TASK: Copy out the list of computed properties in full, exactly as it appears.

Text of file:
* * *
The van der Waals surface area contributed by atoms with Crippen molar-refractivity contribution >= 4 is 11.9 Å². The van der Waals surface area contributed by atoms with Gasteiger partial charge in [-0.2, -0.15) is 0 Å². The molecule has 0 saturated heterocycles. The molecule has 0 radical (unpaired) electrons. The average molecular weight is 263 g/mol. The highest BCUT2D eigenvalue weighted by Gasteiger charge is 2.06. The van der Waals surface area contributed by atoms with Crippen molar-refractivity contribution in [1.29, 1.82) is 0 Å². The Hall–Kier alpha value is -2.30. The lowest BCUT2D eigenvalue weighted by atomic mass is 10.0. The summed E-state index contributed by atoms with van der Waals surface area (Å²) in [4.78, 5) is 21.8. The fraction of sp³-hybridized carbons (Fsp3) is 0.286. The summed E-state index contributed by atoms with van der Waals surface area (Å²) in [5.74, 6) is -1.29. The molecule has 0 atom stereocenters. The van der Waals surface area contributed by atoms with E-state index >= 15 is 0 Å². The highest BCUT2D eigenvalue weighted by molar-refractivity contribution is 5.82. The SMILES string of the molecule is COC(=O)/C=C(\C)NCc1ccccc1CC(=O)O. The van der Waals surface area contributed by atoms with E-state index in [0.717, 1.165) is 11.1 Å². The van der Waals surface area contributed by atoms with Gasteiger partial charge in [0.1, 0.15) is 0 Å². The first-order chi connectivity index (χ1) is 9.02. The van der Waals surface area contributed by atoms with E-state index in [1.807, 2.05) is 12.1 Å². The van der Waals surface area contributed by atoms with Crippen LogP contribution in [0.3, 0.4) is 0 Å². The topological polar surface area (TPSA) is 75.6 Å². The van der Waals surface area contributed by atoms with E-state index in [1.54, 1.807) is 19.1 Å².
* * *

The van der Waals surface area contributed by atoms with Crippen molar-refractivity contribution >= 4 is 11.9 Å². The van der Waals surface area contributed by atoms with Gasteiger partial charge in [-0.2, -0.15) is 0 Å². The molecule has 0 saturated heterocycles. The molecule has 0 radical (unpaired) electrons. The average molecular weight is 263 g/mol. The highest BCUT2D eigenvalue weighted by Gasteiger charge is 2.06. The van der Waals surface area contributed by atoms with Crippen molar-refractivity contribution in [1.29, 1.82) is 0 Å². The Hall–Kier alpha value is -2.30. The lowest BCUT2D eigenvalue weighted by atomic mass is 10.0. The summed E-state index contributed by atoms with van der Waals surface area (Å²) in [4.78, 5) is 21.8. The fraction of sp³-hybridized carbons (Fsp3) is 0.286. The summed E-state index contributed by atoms with van der Waals surface area (Å²) in [5.74, 6) is -1.29. The molecule has 0 atom stereocenters. The van der Waals surface area contributed by atoms with E-state index >= 15 is 0 Å². The highest BCUT2D eigenvalue weighted by molar-refractivity contribution is 5.82. The SMILES string of the molecule is COC(=O)/C=C(\C)NCc1ccccc1CC(=O)O. The van der Waals surface area contributed by atoms with E-state index in [0.717, 1.165) is 11.1 Å². The van der Waals surface area contributed by atoms with Gasteiger partial charge in [0.1, 0.15) is 0 Å². The first-order chi connectivity index (χ1) is 9.02. The van der Waals surface area contributed by atoms with E-state index in [1.807, 2.05) is 12.1 Å². The van der Waals surface area contributed by atoms with Crippen LogP contribution in [0.3, 0.4) is 0 Å². The topological polar surface area (TPSA) is 75.6 Å². The van der Waals surface area contributed by atoms with E-state index in [1.54, 1.807) is 19.1 Å².